Q: What is the current relationship with Al Haymon like?

 

A: TERRIFIC. I WOULD EVEN SAY THAT IT HAS NEVER BEEN BETTER.

 

Q: Did the announcement of the NBC deal and the boxers involved surprise you in any way?

 

A: NOT AT ALL. IT’S BEEN A TOPIC OF CONVERSATION FOR MONTHS. WE SIGNED OFF ON THE OVERALL STRATEGY (SEE ABOVE)

 

Q: Are the fighters on NBC eligible to still appear on Showtime?

 

A: 100% YES. NOT ONLY ARE THEY ELIGIBLE, THEY MOST CERTAINLY WILL BE BACK ON SHOWTIME IN THE VERY NEAR FUTURE…AND WE EXPECT THAT THEY WILL BRING WITH THEM A LARGER SWATH OF FIGHT FANS THAN EVER BEFORE.

 

 

PBC THOUGHTS

 

Just a few random thoughts (which I’m sure have been echoed through various social media platforms already) on this new deal and it’s possible ramifications…

 

– I like the opening bouts that have been announced. I know some will complain but really, not only are these pretty significant match-ups, they have a chance to be entertaining. It’s not surprising that Haymon came out of the gate strongly. Say whatever you will about the man, he is not dumb. The key now is to maintain this standard over the long haul. There is/was a realization that they have to put out a strong product and build momentum quickly, expand the audience and attract sponsors.

 

– This leads me to this point: Being a time-buy (in which the programming block is purchased), it’s more important than ever to sell advertising, which has oftentimes been problematic for boxing in the past. And with Haymon picking up the cost of production and marketing, this will be paramount as they pay a million dollars per card.

 

– Al Michaels and Sugar Ray Leonard bring a certain star power to the broadcast. There’s no doubt about that. Again, they are going all out in this venture.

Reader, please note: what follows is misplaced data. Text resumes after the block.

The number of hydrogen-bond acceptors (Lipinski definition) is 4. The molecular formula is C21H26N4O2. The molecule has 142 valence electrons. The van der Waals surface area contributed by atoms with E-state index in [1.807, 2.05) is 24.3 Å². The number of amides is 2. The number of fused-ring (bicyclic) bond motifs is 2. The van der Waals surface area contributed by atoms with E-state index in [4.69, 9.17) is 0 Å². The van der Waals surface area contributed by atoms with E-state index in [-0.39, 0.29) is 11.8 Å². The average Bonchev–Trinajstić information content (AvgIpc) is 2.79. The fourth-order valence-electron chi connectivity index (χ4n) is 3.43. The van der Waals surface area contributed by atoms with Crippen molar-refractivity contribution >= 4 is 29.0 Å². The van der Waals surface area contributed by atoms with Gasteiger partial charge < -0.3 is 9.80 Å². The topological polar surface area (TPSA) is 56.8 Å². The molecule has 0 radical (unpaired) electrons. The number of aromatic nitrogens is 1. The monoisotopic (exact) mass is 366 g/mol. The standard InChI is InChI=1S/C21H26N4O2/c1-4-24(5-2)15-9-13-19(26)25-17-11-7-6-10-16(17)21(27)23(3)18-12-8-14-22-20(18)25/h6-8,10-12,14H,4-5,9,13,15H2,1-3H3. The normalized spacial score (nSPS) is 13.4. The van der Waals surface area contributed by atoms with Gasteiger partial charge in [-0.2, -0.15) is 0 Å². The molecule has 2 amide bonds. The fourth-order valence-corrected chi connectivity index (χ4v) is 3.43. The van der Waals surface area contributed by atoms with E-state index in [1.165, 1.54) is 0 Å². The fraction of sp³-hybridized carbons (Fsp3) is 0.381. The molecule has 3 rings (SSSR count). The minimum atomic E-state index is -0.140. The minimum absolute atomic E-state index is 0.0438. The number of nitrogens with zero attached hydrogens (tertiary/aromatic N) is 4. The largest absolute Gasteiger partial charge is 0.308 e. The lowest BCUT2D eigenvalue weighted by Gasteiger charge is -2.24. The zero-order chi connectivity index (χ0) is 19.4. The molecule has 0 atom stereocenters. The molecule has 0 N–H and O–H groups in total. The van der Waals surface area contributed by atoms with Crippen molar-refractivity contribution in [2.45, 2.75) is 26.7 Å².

– I found it ironic that a statement was read from the creator of the Muhammad Ali Act, John McCain, given that many believe Haymon is circumventing that very legislation.

 

– It’s interesting that Showtime – if you are to believe Espinoza’s statements – is OK with this maneuvering given that NBC is a direct competitor of CBS/Showtime/Viacom. So just how will Espinoza’s network be a part of this synergy? I’m sure some will be keeping track of just which boxers appear on NBC and then Showtime and vice versa.

 

– When it’s all said and done, it’s about the fights. Haymon took a lot of deserved heat for the fights he trotted out in 2014. Now in 2015, if he keeps procuring quality match-ups while simultaneously getting them on bigger platforms, he should be praised. I heard some gnashing of teeth on Twitter over the announced bouts and, in my opinion, it’s because of the association with Haymon. To me, it’s akin to not liking a certain recording artist or song because of the record label with which they are signed. Again, I think these are solid pairings. Sit back and enjoy them.

 

– I’m told Haymon’s overall plan isn’t just to bring boxing back to terrestrial airwaves but to grab as many television dates he can (hey, it’s going to take a lot of dates to keep a roster of 150 fighters busy) and essentially be the only game in town. Yeah, in many ways, he’s trying to drive everyone out of the business and be the dominant force in the business, much like the UFC is in the realm of mixed-martial arts.

 

 

Steve can be reached at steve.kim@ucnlive.com and he tweets (a lot) at http://twitter.com/steveucnlive. He also shares photos of stuff at http://instagram.com/steveucnlive and can now also be found at www.tsu.co/steveucnlive.